U.S. District Judge Henry E. Hudson is the first federal judge to strike down the law, which has been upheld by two other federal judges in Virginia and Michigan. Several other lawsuits have been dismissed and others are pending, including one filed by 20 other states in Florida.
The government had argued the Commerce Clause of the Constitution gives the government the power to require individuals to buy health insurance or face a penalty, a provision due to take effect in 2014.
But Hudson sided with Virginia Attorney General Kenneth Cuccinelli in saying the mandate overstepped the Constitution.
"This case, however, turns on atypical and uncharted applications of constitutional law interwoven with subtle political undercurrents," Hudson wrote. "The outcome of this case has significant public policy implications. And the final word will undoubtedly reside with a higher court."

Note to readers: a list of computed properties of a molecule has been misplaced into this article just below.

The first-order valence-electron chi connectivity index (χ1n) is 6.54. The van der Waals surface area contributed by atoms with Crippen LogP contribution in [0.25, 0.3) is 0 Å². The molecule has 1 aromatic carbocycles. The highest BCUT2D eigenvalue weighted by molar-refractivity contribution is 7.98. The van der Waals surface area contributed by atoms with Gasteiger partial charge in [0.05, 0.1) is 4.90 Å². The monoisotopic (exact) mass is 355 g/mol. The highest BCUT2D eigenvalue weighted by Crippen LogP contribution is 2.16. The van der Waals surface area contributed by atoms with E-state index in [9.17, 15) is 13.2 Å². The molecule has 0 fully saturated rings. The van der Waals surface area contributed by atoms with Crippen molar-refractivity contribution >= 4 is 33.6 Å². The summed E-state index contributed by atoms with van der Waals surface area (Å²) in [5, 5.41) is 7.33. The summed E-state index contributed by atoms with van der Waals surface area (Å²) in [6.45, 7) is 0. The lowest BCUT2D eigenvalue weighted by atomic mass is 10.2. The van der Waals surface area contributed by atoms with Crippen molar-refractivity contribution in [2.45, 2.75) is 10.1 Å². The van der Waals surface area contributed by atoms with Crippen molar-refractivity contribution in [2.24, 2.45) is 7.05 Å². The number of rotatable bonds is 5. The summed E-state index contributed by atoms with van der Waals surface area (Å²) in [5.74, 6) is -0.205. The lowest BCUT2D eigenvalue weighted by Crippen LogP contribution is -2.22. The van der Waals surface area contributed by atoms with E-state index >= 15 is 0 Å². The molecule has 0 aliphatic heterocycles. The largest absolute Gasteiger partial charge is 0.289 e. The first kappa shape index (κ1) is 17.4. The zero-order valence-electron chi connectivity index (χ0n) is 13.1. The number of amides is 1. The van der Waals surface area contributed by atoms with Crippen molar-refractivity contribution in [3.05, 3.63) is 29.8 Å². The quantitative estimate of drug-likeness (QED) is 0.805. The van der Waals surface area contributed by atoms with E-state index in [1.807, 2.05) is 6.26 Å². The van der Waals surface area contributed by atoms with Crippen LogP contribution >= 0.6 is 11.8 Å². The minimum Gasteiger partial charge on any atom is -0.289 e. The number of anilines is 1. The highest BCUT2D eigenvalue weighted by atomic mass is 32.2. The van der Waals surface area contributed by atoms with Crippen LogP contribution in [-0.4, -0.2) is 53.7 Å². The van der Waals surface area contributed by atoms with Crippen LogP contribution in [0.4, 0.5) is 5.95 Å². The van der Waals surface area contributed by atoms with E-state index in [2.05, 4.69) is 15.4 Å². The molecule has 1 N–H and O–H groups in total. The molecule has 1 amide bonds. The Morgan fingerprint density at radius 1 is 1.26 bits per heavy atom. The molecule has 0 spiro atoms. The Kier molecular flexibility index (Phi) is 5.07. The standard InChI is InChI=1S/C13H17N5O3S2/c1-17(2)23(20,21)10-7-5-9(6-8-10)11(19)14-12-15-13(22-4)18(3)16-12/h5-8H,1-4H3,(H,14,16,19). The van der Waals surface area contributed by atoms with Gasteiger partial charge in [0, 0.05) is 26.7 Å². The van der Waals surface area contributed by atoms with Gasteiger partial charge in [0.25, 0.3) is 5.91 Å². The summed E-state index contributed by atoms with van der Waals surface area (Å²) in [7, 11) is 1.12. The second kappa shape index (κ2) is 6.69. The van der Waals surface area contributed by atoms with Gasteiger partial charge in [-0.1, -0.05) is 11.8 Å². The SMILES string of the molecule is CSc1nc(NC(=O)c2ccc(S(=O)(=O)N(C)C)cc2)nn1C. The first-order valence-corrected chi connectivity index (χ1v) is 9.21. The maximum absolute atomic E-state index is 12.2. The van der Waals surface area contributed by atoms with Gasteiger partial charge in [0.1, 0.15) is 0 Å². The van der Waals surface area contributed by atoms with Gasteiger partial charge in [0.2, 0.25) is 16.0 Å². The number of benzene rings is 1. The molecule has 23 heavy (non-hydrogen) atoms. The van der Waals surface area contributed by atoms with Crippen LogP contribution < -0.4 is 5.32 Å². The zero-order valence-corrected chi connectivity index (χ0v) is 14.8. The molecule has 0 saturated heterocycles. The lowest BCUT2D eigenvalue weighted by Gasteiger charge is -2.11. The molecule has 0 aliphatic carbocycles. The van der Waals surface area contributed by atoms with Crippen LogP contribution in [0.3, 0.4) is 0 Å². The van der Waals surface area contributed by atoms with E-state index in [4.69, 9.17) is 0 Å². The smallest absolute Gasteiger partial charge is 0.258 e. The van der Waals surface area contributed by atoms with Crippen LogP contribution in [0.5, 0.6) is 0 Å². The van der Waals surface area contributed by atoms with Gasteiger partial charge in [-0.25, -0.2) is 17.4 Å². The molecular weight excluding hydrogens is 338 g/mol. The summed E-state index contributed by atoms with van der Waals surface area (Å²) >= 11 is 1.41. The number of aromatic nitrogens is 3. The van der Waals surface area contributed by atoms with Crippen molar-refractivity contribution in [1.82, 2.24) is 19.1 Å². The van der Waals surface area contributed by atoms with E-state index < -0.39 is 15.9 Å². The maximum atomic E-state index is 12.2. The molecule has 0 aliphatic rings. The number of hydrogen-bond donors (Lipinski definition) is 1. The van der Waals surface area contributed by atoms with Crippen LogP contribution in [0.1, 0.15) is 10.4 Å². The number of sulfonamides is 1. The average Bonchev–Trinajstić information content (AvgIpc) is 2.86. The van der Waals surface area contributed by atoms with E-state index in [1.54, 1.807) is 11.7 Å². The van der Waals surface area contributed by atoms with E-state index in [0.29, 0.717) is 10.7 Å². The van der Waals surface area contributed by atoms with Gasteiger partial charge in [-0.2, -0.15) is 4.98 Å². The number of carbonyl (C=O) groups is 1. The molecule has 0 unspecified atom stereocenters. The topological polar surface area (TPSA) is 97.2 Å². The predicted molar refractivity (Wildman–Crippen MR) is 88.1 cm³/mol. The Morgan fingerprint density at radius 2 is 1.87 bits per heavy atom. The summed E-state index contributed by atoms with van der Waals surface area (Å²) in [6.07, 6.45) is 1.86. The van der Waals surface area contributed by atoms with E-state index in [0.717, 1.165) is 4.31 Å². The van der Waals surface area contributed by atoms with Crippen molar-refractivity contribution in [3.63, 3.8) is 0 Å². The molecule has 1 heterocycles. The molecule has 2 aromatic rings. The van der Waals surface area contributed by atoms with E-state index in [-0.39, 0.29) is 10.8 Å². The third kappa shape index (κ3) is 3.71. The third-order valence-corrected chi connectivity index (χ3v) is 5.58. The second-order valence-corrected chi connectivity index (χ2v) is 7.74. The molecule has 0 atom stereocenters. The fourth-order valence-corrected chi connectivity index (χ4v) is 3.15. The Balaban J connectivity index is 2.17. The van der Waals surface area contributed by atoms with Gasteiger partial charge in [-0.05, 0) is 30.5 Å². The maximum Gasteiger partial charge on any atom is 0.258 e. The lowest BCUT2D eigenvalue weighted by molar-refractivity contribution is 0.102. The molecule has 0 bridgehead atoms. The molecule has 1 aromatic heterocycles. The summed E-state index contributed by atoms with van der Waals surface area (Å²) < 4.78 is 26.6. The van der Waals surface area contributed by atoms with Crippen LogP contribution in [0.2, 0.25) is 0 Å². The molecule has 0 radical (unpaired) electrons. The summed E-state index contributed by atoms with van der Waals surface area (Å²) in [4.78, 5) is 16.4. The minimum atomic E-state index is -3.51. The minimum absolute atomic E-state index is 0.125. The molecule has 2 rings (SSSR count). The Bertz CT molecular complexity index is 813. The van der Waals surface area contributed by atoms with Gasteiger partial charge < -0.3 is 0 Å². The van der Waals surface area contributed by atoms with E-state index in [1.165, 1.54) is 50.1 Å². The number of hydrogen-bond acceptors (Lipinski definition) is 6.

There was no immediate comment from the White House.
The Department of Justice, which defended the law in court, stood by its argument that Congress was within its rights to enact the law.
"We are disappointed in today's ruling but continue to believe - as other federal courts in Virginia and Michigan have found - that the Affordable Care Act is constitutional," said Justice Department spokeswoman Tracy Schmaler.
The lawsuit was filed by Cuccinelli, a Republican, in defense of a new state law that prohibits the government from forcing state residents to buy health insurance.
Cuccinelli argued that while the government can regulate economic activity that substantially affects interstate commerce, the decision not to buy insurance amounts to economic inactivity that is beyond the government's reach.
"This won't be the final round, as this will ultimately be decided by the Supreme Court, but today is a critical milestone in the protection of the Constitution," Cuccinelli said in a statement after the ruling.
Hudson, a Republican appointed by President George W. Bush, sounded sympathetic to the state's case when he heard oral arguments in October, and the White House expected to lose this round.
Administration officials told reporters last week that a negative ruling would have virtually no impact on the law's implementation, noting that its two major provisions - the coverage mandate and the creation of new insurance markets - don't take effect until 2014.